Washington DOT Officially Endorses NACTO Street Design Guide

NACTO-street
Transit lanes, protected bikeways, sidewalk seating and pedestrian islands are among the design treatments now officially recognized by Washington state DOT. Image: NACTO

One state down, 49 to go.

The NACTO Urban Street Design Guide instructs engineers how to design pedestrian plazas, like this one in Los Angeles. Image: ##http://inhabitat.com/sunset-triangle-plaza-las-first-pedestrian-plaza-conversion-is-now-open/## Inhabitat##
The NACTO Urban Street Design Guide instructs engineers how to design pedestrian plazas, like this one in Los Angeles. Image: ##http://inhabitat.com/sunset-triangle-plaza-las-first-pedestrian-plaza-conversion-is-now-open/##Inhabitat##

The Washington state Department of Transportation is the first state DOT to endorse the Urban Street Design Guide put out by the National Association of City Transportation Officials’ (NACTO). The manual provides instruction on creating treatments like protected bike lanes, transit-priority streets, and parklets, which aren’t included in the predominant American engineering guides.

“We believe the low-cost innovations, interim solutions, and improvements outlined in the Guide can bring many significant benefits to communities across Washington in a short period of time,” wrote WDOT Secretary Lynn Peterson in a letter outlining the policy.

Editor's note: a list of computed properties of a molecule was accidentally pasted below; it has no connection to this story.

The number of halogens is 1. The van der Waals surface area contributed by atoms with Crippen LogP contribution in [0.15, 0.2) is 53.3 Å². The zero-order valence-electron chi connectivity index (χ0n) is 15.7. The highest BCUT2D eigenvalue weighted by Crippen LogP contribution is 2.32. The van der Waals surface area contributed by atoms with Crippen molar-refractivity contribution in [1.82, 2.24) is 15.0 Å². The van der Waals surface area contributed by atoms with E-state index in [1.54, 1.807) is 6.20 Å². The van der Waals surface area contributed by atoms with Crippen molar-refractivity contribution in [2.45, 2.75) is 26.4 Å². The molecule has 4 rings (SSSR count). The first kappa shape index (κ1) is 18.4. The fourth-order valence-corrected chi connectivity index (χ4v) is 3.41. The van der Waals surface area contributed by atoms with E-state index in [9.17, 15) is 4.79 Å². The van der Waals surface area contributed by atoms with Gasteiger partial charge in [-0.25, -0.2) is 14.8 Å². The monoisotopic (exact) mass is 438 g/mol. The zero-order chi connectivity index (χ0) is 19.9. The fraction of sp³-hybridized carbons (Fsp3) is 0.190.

While a growing number of cities are implementing features like pedestrian plazas and raised intersections, these treatments aren’t recognized by the AASHTO Green Book, a leading engineering manual. Lack of official recognition by state DOTs can make it difficult for cities to install these designs, especially on streets that happen to be classified as state highways.

Now, cities and towns in Washington will have greater freedom to adopt the type of designs in the NACTO guide.

Washington DOT has an engineering staff of about 2,000. Nancy Boyd, an engineer with WSDOT, said the NACTO guide will help the state design streets that are not just thoroughfares for motor vehicles. “We’re actually using it as a reference to update our design manual,” said Boyd. “Most of the [existing] guidance was developed really for freeways and limited access facilities.” The NACTO guide, she said, provides “supplementary information that helps us be much more aware of different contexts.”

NACTO’s David Vega-Barachowitz said he is hopeful Washington’s decision will encourage other states to endorse the guide. The states of Tennessee, Delaware and Massachusetts are currently reviewing it, he said. Two other states — Georgia and Massachusetts — have endorsed NACTO’s Urban Bikeway Design Guide.

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